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Welcome to the online presence of KaBooM, a writing group that has sustained the creative lives of a diverse group of women for over a decade. We hope that getting to know us will inspire you, too!Welcome to the online presence of KaBooM, a writing group that has sustained the creative lives of a diverse group of women for over a decade. We hope that getting to know us will inspire you, too!

Welcome to the online presence of KaBooM, a writing group that has sustained the creative lives of a diverse group of women for over a decade. We hope that getting to know us will inspire you, too!


The KaBooM Writers Notebook: Our Blog

The Best Kind of Slippery Slope

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Last summer I plowed through an arts and crafts fair looking for inspiration for my annual Christmas ornament. For the past several years I’ve been using up old paper goods (posters and a faulty book signature printed on paper with a high linen content) by making gift tags and ornaments in bulk.

A velvet Christmas tree with button trim caught my eye, and I purchased it. The ornament sat on my desk into autumn as I deconstructed it and plotted its re-creation in paper.

The original had once been part of a crazy quilt, I decided. I admired the colorful stitches. Could I embroider paper? Could I push paper through my forty-year-old sewing machine without clogging the feed dogs with pulp? I traced the velvet tree and made a pattern, dug out my jar of buttons, purchased embroidery floss, and ran a couple of crafting trials.

Not much about the original plan was successful. Perhaps others have had better luck embroidering paper. Not I—I crumpled paper with needle and thread. I never got around to trying to stitch the layers on my sewing machine.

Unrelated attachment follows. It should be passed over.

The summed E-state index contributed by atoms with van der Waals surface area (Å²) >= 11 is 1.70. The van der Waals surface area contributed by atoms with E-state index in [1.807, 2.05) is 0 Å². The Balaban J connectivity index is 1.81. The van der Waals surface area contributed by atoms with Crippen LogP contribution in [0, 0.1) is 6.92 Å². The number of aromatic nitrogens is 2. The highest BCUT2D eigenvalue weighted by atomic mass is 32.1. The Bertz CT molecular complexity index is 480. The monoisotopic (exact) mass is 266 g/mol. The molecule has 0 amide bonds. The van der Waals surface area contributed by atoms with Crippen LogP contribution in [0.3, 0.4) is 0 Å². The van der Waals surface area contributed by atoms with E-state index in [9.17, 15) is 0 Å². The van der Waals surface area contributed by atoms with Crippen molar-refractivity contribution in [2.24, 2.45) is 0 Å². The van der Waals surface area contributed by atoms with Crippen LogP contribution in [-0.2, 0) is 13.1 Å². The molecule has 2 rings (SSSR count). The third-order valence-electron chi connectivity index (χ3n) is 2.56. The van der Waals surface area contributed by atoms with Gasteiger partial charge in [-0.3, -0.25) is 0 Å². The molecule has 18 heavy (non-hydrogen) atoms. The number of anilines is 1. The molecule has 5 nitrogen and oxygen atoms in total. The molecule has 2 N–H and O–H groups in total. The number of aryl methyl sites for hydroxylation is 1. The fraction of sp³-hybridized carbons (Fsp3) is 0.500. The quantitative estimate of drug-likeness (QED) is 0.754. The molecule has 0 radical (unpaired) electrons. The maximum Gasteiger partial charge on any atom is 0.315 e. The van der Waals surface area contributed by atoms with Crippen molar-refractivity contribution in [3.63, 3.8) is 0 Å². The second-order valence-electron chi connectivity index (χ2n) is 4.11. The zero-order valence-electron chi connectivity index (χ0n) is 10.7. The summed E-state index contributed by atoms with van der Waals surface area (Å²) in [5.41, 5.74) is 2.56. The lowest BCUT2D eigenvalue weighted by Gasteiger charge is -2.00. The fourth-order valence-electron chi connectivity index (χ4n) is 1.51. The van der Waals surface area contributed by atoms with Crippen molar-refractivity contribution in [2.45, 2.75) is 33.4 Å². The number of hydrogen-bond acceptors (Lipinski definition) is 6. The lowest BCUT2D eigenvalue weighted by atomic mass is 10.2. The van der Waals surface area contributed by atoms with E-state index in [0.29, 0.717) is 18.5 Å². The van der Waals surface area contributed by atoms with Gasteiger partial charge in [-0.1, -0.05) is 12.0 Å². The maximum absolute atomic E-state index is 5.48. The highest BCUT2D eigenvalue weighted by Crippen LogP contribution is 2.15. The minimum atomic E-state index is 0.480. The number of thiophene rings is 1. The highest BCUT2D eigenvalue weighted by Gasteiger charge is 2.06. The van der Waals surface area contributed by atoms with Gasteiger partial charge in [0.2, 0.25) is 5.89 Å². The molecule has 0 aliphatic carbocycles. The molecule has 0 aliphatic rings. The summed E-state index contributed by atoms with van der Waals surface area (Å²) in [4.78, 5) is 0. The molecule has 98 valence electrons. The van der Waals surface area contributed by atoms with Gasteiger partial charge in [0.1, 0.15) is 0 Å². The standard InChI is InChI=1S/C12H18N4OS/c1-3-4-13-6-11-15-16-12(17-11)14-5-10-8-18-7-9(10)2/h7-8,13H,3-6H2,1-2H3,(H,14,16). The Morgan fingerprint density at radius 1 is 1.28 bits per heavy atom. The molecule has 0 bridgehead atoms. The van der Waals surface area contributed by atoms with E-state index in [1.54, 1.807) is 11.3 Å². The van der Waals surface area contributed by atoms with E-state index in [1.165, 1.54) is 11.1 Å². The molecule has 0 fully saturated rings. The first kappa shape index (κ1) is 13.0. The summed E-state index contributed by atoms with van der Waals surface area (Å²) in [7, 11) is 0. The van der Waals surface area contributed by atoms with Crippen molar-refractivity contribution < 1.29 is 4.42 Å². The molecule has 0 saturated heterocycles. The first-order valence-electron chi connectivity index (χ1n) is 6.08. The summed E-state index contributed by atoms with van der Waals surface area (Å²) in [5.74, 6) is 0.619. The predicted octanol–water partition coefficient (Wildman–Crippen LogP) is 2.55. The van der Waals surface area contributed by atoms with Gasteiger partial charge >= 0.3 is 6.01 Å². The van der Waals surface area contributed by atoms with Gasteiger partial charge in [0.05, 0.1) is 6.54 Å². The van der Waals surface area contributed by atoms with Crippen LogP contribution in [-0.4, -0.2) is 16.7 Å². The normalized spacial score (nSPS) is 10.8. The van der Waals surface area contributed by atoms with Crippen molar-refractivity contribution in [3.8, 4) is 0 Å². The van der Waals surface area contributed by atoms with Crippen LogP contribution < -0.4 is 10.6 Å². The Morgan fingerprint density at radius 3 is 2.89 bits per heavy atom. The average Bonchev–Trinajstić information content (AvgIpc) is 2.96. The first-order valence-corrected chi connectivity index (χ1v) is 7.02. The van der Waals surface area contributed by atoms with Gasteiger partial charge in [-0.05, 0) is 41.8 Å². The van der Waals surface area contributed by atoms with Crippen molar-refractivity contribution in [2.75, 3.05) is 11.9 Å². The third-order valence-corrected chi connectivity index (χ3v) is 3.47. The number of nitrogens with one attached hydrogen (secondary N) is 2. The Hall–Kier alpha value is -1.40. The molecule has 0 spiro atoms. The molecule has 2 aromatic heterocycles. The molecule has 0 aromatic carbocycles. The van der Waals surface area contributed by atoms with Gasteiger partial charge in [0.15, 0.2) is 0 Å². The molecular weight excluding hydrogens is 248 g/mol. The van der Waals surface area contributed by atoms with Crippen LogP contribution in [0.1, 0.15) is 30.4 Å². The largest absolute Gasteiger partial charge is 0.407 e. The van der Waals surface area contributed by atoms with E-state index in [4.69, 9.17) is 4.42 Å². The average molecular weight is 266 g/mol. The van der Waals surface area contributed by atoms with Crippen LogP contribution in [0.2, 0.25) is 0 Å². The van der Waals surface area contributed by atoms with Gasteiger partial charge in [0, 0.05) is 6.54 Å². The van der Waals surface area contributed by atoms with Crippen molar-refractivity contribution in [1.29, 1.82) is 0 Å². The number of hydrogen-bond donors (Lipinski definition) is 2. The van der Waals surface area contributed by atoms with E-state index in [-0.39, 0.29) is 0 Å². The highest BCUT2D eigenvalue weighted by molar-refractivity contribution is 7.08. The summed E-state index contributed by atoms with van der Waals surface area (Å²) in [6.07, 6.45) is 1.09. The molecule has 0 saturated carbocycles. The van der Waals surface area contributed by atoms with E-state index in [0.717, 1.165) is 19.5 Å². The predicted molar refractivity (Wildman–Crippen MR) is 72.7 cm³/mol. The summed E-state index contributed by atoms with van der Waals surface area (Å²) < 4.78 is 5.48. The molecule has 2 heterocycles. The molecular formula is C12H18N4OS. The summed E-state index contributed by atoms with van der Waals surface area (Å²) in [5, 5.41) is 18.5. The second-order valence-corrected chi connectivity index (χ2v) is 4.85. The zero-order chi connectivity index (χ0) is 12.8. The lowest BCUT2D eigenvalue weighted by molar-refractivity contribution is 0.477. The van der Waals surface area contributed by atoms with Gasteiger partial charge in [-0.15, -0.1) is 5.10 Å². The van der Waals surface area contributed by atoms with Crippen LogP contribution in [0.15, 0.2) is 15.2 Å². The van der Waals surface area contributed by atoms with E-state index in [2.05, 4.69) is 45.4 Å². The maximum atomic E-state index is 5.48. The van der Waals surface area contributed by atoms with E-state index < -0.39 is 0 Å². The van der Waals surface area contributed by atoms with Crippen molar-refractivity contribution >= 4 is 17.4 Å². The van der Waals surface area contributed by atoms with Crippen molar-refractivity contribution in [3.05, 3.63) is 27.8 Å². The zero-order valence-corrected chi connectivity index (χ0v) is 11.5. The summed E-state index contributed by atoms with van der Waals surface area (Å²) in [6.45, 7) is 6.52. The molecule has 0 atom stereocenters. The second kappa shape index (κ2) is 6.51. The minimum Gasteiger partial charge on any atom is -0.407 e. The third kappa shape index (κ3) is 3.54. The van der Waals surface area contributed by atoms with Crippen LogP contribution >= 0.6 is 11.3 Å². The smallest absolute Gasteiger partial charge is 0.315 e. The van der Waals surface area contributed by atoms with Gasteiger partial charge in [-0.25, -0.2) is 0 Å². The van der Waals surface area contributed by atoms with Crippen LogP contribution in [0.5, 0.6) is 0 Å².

So Revision #1 began. I could not simply copy the velvet Christmas tree. I was disappointed. I had liked the idea of decorative stitching as a way to distinguish my 2015 ornament, a way to make it less black and white. Then I remembered that while it may be hard to embroider paper, Mohawk superfine loves stamp ink, so I stamped away.

From that point it was the best kind of slippery slope to the final product: a flat ornament became three-dimensional thanks to a friend with a good eye. His casual comment that the tree might be made to look more like a little book led to additional layers and to stitching things together with a bookbinding technique—and to my remembering that paper can easily be sewn when you pre-punch holes with an awl.

The “published” form of the ornament looked little like its prototype with the exception of its general shape and jaunty button hanger. But I was pleased with the outcome and felt I’d produced something that looked like me.

As I prepared for a December 21 writing class at a local retirement community, I realized I had a teachable moment. Not only would we write about trees, but also I could talk about finding my way as an ornament maker. On the one hand was a piece of art I liked but couldn’t replicate. On the other was an ornament I made by trusting my own experiences, materials, and skills. I had to enter into the creative process not so much with a fixed end in mind, but with faith that through fretting and failing, by seeking feedback and trying again, I could make a product that was all mine.

As I gifted the last seven trees to members of the class, heads nodded around the table. Several members told me they far preferred my paper tree to the velvet one. Of course they did. We all know that with effort and trust in what we know, by relying on vocabulary we’re comfortable with, we can find our way as artists.

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